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I'm writing in regard to the AP article printed in the March 7 Empire, "In hard times, executions become question of cost," by Deborah Hastings.
The death penalty is a moral issue, not a "question of cost."
The primary scope of any penalty is to redress the disorder caused by the offense. When this punishment is voluntarily accepted by the offender, it takes on the value of expiation. Moreover, punishment, in addition to preserving public order and the safety of people, has a medicinal scope: as far as possible, any punishment should contribute to the correction of the offender.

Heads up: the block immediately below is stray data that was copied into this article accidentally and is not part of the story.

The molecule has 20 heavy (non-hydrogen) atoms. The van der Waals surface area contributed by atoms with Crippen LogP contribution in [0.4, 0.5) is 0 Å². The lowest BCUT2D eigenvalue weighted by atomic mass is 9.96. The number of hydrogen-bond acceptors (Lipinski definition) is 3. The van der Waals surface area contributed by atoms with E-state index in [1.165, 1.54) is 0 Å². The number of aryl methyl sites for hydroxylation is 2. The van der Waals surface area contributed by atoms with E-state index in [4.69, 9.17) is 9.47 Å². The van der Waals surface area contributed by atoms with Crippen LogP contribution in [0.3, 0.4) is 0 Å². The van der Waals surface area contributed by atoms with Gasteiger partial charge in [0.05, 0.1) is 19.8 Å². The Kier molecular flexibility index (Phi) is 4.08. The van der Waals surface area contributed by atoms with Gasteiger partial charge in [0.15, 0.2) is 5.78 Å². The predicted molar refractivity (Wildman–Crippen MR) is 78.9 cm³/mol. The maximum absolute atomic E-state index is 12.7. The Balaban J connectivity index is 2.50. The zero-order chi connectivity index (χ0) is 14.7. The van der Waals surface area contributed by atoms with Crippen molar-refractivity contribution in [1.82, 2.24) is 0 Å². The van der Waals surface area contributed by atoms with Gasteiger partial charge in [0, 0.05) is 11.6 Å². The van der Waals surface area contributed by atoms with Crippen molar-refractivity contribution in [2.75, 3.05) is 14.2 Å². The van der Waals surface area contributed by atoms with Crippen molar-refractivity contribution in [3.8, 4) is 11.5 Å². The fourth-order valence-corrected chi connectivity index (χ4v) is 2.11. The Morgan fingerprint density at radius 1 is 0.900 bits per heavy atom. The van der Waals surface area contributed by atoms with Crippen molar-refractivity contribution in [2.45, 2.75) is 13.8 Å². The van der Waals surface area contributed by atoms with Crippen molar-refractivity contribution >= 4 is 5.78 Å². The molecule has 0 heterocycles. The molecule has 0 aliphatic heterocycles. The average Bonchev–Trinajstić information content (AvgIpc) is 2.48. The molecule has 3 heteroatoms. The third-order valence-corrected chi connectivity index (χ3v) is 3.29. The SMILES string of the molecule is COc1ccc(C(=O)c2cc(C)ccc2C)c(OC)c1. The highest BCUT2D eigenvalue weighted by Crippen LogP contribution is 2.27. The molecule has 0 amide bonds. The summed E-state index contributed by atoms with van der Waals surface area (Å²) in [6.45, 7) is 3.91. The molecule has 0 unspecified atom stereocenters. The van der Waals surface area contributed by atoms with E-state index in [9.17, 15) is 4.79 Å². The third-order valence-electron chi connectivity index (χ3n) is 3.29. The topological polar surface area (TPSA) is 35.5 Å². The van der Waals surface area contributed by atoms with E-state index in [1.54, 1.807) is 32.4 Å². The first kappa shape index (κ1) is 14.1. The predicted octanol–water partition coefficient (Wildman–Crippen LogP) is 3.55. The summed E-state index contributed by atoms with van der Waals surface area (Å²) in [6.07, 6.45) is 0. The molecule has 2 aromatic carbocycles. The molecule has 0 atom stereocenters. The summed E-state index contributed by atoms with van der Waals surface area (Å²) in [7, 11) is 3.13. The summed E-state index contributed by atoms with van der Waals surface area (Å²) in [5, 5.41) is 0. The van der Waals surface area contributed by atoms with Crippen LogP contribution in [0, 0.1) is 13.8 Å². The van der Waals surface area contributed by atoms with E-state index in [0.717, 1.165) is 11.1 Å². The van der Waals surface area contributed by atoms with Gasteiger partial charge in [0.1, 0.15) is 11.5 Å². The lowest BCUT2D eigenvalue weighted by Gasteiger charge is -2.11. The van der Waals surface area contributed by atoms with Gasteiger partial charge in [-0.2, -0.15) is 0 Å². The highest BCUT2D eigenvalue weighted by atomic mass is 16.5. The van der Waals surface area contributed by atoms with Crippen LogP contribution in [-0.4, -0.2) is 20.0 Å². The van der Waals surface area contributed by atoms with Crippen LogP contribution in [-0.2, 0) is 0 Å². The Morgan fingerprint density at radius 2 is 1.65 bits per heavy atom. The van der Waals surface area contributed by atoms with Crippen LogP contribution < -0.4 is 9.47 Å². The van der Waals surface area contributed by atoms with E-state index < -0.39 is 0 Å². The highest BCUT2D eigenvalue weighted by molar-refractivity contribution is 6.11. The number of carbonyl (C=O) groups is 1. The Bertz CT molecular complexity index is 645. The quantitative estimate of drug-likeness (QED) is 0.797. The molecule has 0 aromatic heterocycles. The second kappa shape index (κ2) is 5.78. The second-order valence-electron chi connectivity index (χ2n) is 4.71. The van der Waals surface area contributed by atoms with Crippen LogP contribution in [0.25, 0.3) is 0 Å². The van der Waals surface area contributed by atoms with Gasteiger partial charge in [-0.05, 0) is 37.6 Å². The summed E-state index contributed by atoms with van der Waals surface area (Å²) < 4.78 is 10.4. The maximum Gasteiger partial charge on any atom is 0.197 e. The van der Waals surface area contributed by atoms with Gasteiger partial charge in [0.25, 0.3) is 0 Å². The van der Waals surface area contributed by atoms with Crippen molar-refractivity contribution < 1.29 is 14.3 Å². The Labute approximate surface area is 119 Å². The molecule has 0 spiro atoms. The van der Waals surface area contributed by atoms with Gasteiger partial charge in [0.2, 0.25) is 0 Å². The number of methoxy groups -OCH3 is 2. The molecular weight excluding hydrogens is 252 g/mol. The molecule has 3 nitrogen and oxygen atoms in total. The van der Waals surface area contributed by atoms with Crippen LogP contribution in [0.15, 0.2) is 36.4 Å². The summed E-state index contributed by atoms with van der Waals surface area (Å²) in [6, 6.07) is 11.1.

If bloodless means are sufficient to defend against the aggressor and to protect people's safety, public authority should limit itself to such means, because they better correspond to concrete conditions of the common good and are more in conformity to the dignity of humans. The fifth commandment states, "Thou shall not kill."
Because the state has so many options when it comes to effectively preventing crimes, the cases in which the execution of the offender is an absolute necessity are very rare, if not nonexistent.
There ultimately remains no moral justification for imposing a sentence of death. Violence begets violence, both in our hearts and in our actions. By continuing the tradition of responding to killing with state-sanctioned killing, we rob ourselves of moral consistency and perpetuate that which we seek to sanction.
Hamilton, Ontario, Canada